Shortcut Navigation:

Chapter 7 - Weather and Climate




Unit D - Weather and Space

  • Chapter 7 - Weather and Climate?

What factors determine Earth's weather and climate



What's the Angle?

Why is there such a dramatic temperature change between the equator and the South Pole? Explore all the angles of sunlight with a few thermometers and a heat lamp.

seasonal cycle_thumb


Seasonal Cycle

If the Earth turns all the way around every 24 hours, then why are some days longer than others? And why do we have winter and summer? See the answers for yourself—in a matter of seconds.


Hands-on Activity

Make Your Own Weather Station

Surrounding Earth is a layer of air, the atmosphere, where conditions are always changing. Try your hand at predicting weather patterns by making a wind vane, a rain gauge, and a barometer.



Meteorology in the Poles

It takes only about a month for any change in Antarctica's weather to be felt in North America—pretty remarkable when you consider that Antarctica is 12,874 kilometers (8,000 miles) away.

christina hulbe_thumb


Studying Ice Flows for Clues to Climate Change

What's better than watching ice melt? Building a computer model to simulate the melting! Ice flow plays an important role in everything from deep ocean circulation patterns to global warming.


Classroom Activity

Crazy Cold Air

Why does cold air rush out of a freezer when you open the door? How does it then move through a room? Experiment to learn the answers—and gain insight into the blustery winds of Antarctica.


Science Bulletin


On July 4, 1999, a rare and terrifying storm swept through the Boundary Waters Canoe Area Wilderness in northern Minnesota. What began like a standard-issue thunderstorm soon turned strange and fierce, generating green clouds and strong winds reminiscent of a tornado. In fact, the storm was a cousin of the tornado: a derecho (pronounced "de-RAY-cho"), a type of storm so infrequent and fast-moving that only in recent years have meteorologists begun to understand how to recognize and forecast it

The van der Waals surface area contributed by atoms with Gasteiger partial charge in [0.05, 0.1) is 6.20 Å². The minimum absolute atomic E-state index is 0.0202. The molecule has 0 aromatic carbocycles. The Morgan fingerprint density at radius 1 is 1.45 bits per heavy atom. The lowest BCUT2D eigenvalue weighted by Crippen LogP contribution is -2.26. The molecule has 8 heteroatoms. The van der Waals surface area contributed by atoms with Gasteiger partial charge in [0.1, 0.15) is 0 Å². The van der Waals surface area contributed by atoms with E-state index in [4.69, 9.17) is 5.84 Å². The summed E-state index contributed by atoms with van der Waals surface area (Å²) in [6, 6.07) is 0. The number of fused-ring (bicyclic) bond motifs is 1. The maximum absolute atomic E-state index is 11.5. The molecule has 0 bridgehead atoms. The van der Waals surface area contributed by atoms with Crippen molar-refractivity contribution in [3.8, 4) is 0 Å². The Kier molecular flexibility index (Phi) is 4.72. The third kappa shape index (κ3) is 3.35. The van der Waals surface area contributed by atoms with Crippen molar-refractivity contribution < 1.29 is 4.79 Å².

Online Resource, Article

Studying Tree Rings to Learn About Global Climate

By taking biopsy-like samples from centuries-old Siberian pines, scientists have reconstructed a 300-year record of temperature changes for the Arctic and the Northern Hemisphere.


Science Bulletin

NAO: Driving Climate Across the Atlantic

For centuries, a massive atmospheric system has regularly altered weather patterns, fishery production and animal migrations across the North Atlantic Ocean. At last, Earth scientists and climate modelers are beginning to understand how--and when - the North Atlantic Oscillation happens.


Curriculum Materials

Building a Cloud Chamber (Cosmic Ray Detector)

Wouldn't it be cool if you could create a rain cloud? Or call cosmic rays into view? Well, you can do both! All you need is an aquarium, a slide projector, dry ice, and a few other easy-to-get supplies.


American Museum of Natural History

Central Park West at 79th Street
New York, NY 10024-5192
Phone: 212-769-5100

Open daily from 10 am-5:45 pm
except on Thanksgiving and Christmas
Maps and Directions

Enlighten Your Inbox

Stay informed about Museum news and research, events, and more!